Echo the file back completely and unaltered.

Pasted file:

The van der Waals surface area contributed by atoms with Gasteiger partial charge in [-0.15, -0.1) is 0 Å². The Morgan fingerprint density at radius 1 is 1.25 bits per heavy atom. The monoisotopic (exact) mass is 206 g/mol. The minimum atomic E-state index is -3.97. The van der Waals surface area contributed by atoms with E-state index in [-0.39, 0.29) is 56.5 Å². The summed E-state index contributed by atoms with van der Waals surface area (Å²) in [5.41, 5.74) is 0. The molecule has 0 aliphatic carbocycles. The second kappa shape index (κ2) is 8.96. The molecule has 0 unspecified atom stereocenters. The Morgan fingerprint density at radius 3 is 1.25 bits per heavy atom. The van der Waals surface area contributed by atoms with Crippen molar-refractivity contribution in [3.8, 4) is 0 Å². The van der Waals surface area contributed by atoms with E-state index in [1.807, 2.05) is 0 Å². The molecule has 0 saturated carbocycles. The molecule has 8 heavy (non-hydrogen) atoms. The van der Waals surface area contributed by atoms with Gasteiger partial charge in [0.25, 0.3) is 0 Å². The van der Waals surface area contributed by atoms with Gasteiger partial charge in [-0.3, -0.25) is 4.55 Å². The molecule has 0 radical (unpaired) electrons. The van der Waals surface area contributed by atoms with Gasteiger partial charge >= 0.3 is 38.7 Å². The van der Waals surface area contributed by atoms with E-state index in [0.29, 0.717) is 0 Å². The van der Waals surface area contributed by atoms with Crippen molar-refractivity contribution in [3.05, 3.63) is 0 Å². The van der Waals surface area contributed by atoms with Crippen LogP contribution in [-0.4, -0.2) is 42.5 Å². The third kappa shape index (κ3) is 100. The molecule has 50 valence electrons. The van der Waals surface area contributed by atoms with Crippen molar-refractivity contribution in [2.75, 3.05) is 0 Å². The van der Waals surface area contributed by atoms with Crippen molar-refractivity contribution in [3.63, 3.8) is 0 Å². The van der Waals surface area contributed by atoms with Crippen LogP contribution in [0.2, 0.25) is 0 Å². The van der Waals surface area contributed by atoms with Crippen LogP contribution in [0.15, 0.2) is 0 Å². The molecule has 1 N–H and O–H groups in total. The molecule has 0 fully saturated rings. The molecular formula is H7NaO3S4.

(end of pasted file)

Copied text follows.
The van der Waals surface area contributed by atoms with Gasteiger partial charge in [-0.15, -0.1) is 0 Å². The Morgan fingerprint density at radius 1 is 1.25 bits per heavy atom. The monoisotopic (exact) mass is 206 g/mol. The minimum atomic E-state index is -3.97. The van der Waals surface area contributed by atoms with E-state index in [-0.39, 0.29) is 56.5 Å². The summed E-state index contributed by atoms with van der Waals surface area (Å²) in [5.41, 5.74) is 0. The molecule has 0 aliphatic carbocycles. The second kappa shape index (κ2) is 8.96. The molecule has 0 unspecified atom stereocenters. The Morgan fingerprint density at radius 3 is 1.25 bits per heavy atom. The van der Waals surface area contributed by atoms with Crippen molar-refractivity contribution in [3.8, 4) is 0 Å². The van der Waals surface area contributed by atoms with E-state index in [1.807, 2.05) is 0 Å². The molecule has 0 saturated carbocycles. The molecule has 8 heavy (non-hydrogen) atoms. The van der Waals surface area contributed by atoms with Gasteiger partial charge in [0.25, 0.3) is 0 Å². The van der Waals surface area contributed by atoms with Gasteiger partial charge in [-0.3, -0.25) is 4.55 Å². The molecule has 0 radical (unpaired) electrons. The van der Waals surface area contributed by atoms with Gasteiger partial charge >= 0.3 is 38.7 Å². The van der Waals surface area contributed by atoms with E-state index in [0.29, 0.717) is 0 Å². The van der Waals surface area contributed by atoms with Crippen molar-refractivity contribution in [3.05, 3.63) is 0 Å². The van der Waals surface area contributed by atoms with Crippen LogP contribution in [-0.4, -0.2) is 42.5 Å². The third kappa shape index (κ3) is 100. The molecule has 50 valence electrons. The van der Waals surface area contributed by atoms with Crippen molar-refractivity contribution in [2.75, 3.05) is 0 Å². The van der Waals surface area contributed by atoms with Crippen molar-refractivity contribution in [3.63, 3.8) is 0 Å². The van der Waals surface area contributed by atoms with Crippen LogP contribution in [0.2, 0.25) is 0 Å². The van der Waals surface area contributed by atoms with Crippen LogP contribution in [0.15, 0.2) is 0 Å². The molecule has 1 N–H and O–H groups in total. The molecule has 0 fully saturated rings. The molecular formula is H7NaO3S4.